Several times the enemy was cleared out of most of the town, and the British held a hollow square containing most of the streets and defended it as a kind of fortress, though with dwindling numbers, under a heavy fire of shells and trench mortars and machine guns.

Capture of Bailleul

Tuesday, April 16.—It seemed inevitable after the British loss of Neuve Eglise that the enemy should make a quick and strong effort to capture Bailleul, and this he did last night by putting into the battle three divisions of fresh assaulting troops not previously used, and thus encircling that city by fierce attacks on ground southeast and east, including the ridge of Le Ravetsberg and Mont de Lille. His troops included his Alpine corps of Jaegers and possibly a Bavarian division and the 117th Division. Among the men defending the city against these heavy forces were the Staffords and Notts and Derbies.

Yesterday when I was in the country around Bailleul the enemy's guns were working up for this new attack, and there was a continual bombardment spreading up to Wytschaete Ridge. Heavy shells were being flung into Bailleul itself, and the smoke of fires was rising like mist from small towns and villages like Meteren and Morbecque down to Merville.

The British guns were also pounding the enemy's positions, and through that the concentrations of Germany—infantry, guns, transport, and cavalry—were moving up the roads in and north of Merville. The enemy must have lost severely again, for the British were stubborn in defense, but their machine-gun fire must have been of a deadly nature owing to their positions along the railway and on the ridge; but the enemy advanced upon them in waves, striking upon both sides of Bailleul, so that after great resistance the line was withdrawn beyond the town.

The capture of this city belongs to the third great attack which has been delivered by the enemy since March 21. Always he has massed his strength opposite the British lines and struck with full weight against their troops. In the first phase down from St. Quentin and the Cambrai salient the French came to their help and relieved them by their gallant aid, but the Germans then edged away from the French to strike the British again, this time at Arras, where they failed.

A third phase has now followed in this northern blow and once again the British have had to sustain the abominable pressure of German divisions constantly relieved and supported by fresh divisions passing through them, while the British troops fight on and on, killing the enemy in large numbers, but having to withdraw to new lines of defense. Under these enormous odds their heroism and their sacrifices are beyond words that may be uttered except in the silence of one's heart.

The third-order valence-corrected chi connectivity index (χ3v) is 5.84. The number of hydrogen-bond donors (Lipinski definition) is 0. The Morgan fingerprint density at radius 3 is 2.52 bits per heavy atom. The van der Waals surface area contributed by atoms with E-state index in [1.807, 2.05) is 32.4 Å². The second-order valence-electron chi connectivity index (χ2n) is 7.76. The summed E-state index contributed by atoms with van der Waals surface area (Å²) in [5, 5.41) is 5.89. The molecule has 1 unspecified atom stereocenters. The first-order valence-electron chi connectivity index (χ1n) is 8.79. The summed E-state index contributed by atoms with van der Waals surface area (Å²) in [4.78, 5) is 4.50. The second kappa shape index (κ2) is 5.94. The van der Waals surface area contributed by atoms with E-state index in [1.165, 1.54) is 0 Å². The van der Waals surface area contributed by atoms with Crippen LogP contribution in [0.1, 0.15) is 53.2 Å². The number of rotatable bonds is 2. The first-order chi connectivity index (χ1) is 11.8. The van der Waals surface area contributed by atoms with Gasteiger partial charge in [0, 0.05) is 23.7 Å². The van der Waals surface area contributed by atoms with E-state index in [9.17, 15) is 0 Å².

Wonderful Panorama

Wednesday, April 17.—Yesterday morning the fortune of war seemed again in favor of the enemy by the capture of Wytschaete Ridge down to Spanbroekmolen and by the entry of Meteren, west of Bailleul. The hard-pressed British troops were forced to give ground at both these places, after a grand resistance which cost the enemy many lives, but in the evening counterattacks hurled the enemy back from Wytschaete village, that pile of brick dust above stumps of dead trees which were Wytschaete Wood, and in a separate battle west of Bailluel the British regained, at least for a time, a part of Meteren. This morning renewed counterattacks gave them back all of Meteren and the enemy garrison there was destroyed.

I watched the battle last night and again this morning from the centre of the arc of fire, which was like a loop flung around from Wytschaete to Bailleul and in a sharp curve around to Merris and the country about Merville, so that the great gunfire and whole sweep of battle were close about on three sides.

It was an astounding panorama of open warfare, such as I never dreamed of seeing on this western front, where for so long both sides were hemmed in by trenches. Bailleul was still blazing. In the early evening, after a wet, misty day which filled all this battlefield with a whitish fog, one could only see that city under a cloud, but as the sky darkened and the wind blew some mist away enormous flames burned redly in the poor dead heart of Bailleul, and in their glare there were dark masses of walls and broken roofs outlined jaggedly by fire.